FACT BOX by Greg Rohr

Scientific name: Bubo virginianus

Common name: Great horned owl

Description: Being the second largest owl in North America, the great horned owl stands between 1.5 and 2 feet tall. They have two tufts of feathers on top of their head, which give rise to their name. Great horned owls also have a distinctive white ‘bib’, or throat patch, as well as extraordinarily large yellow eyes and powerful, fully feathered talons. These talons allow these predatory birds to catch and kill their prey effectively and efficiently. Females tend to be much larger and heavier than males. Being a fairly territorial species, great horned owls have a distinct hooting noise that can travel great distances. The male’s call tends to be longer, deeper, and more elaborate than the female’s call. Breeding pairs typically occupy the same territory, which they protect from intruders, becoming especially aggressive and territorial during the breeding season. The pair establishes and maintains their territory through vocalizing. Being nocturnal, great horned owls usually hunt during the night and roost during the day.

Diet: The great horned owl has a necessarily varied diet that includes insects, rabbits, hares, opossums, skunks, ducks, geese, herons, reptiles, frogs, fish and occasionally domestic cats. Although it can be risky for the owl, they have also been known to hunt large, defensively equipped prey such as porcupines and skunks.

Range: The vast range of the great horned owl extends from the Arctic treeline in Canada and Alaska, south through the USA and Central America, and into South America. They are not a migratory species, although they will move locations when food is scarce.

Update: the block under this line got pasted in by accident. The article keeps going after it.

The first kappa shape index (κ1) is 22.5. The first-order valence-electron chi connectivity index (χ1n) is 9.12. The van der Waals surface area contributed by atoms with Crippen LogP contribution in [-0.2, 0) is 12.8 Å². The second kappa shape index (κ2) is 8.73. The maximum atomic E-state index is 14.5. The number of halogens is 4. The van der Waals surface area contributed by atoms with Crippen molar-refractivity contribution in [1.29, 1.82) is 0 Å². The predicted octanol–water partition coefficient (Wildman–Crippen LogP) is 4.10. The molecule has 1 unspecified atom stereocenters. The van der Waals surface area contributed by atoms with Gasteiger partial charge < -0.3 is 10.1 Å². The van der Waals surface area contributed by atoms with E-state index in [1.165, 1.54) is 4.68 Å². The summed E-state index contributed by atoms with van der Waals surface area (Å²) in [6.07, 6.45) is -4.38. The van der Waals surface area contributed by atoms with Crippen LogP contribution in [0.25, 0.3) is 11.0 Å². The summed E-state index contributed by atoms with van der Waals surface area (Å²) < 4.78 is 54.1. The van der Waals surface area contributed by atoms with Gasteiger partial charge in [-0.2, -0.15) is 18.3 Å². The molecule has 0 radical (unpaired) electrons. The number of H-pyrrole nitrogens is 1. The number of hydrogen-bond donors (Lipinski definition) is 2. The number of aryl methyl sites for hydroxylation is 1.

Habitat: Secondary-growth woodlands, swamps, orchards, and agricultural areas, but they are found in a wide variety of deciduous, coniferous or mixed forests.

Reproduction and rearing: The great horned owl begins breeding in late January making it one of the earliest species to begin nesting. The male and female vocalize together prior to mating, after which a nest is chosen at a suitable site. The nest may often be the former nest of another large bird. Other habitats include cavities in trees, cliffs and deserted buildings and even the ground. The eggs of the great horned owl are dull and white with a slightly rough surface, and are incubated by the female for between 30 and 37 days. Young usually weigh 75 percent of adult mass once they leave the nest. The young will stay in the area until fall.

Lifespan: In the wild great horned owls live up to 27 years. In captivity, they can live up to 30 years or more.

Predators: There are no major natural predators to the great horned owl.

Conservation Status: Least concern, as classified by the IUCN Red List. During the twentieth century, the owl suffered a significant decline due to human persecution (pesticide use, mercury poisoning, and collisions with man-made objects), however their numbers have since rebounded and they are no longer considered globally threatened.